But the match took place just over a year after the shock election of reformist President Mohammad Khatami, and detente was in the air.
"That game in Lyon, I can remember it vividly," he recalls.
"I saw Iranian people with an American flag on one side [of their cheek] and an Iranian flag on the other side. Iranian men with American wives, hugging each other and jumping up and down when America scored and when Iran scored. That really showed me the power of football. There are two things that can bring this planet closer together: love and football."
Iran's shock 2-1 victory sparked wild celebrations in Tehran, where one million people took to the streets. It was a symbolic moment for the country, one that marked Iran's growing openness to the West, even if the country's supreme leader, the Ayatollah Khomeini, couldn't resist some gloating.
"Tonight, again," he told state television in a message to the team, "the strong and arrogant opponent felt the bitter taste of defeat at your hands. Be happy that you have made the Iranian nation happy."
With his American passport, Ghotbi still couldn't return to his family. He was hired as an analyst with the South Korea team that reached the semifinals of the 2002 World Cup, before becoming assistant coach four years later.
"I tried when I was an assistant coach at South Korea to go to Iran," he said.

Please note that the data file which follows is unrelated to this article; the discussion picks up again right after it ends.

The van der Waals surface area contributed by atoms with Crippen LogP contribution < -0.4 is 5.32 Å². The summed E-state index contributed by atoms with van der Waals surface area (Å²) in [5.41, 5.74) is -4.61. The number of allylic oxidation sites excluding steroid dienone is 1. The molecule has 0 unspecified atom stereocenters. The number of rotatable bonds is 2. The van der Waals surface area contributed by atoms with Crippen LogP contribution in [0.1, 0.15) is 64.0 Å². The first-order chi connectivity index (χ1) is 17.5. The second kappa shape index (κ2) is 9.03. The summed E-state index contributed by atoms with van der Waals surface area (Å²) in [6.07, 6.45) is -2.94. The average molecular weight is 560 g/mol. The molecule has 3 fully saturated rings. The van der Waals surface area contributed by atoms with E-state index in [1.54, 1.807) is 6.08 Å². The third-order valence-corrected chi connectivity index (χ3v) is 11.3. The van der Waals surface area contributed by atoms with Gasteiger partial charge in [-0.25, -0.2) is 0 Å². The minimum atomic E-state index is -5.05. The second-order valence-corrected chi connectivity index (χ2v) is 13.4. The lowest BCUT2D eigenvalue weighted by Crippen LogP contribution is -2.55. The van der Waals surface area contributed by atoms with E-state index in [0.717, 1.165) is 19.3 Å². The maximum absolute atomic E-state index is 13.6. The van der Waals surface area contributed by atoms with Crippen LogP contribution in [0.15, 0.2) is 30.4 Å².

"With an American passport ... they told me two days before I couldn't go to Iran. So it was kind of a sad moment. All the Korean players were fascinated, how come you couldn't go back to your country?"
It was while working as an assistant coach at American club LA Galaxy that everything changed. The call came from Iran and he was offered the top job at Persepolis, Iran's biggest football team. It was the first time he had set foot on Iranian soil for 30 years.
"When the plane touched down, I remember clearly that I didn't know what to expect," Ghotbi remembers.
"When I walked down the runway, I saw all the people with flowers, flags, pictures, music. I was touched. At that moment, that is where I felt I was home."
Even more emotional was the reunion with his mother.
"There were tears and a little bit not sure what to say or do. But love finds a way."
In his first season Ghotbi won the league for a team that claims to have 30 million supporters and a local derby with Esteghlal which attracts a 120,000-strong all-male crowd (women are banned from watching football matches in Iran) at the Azadi National Stadium.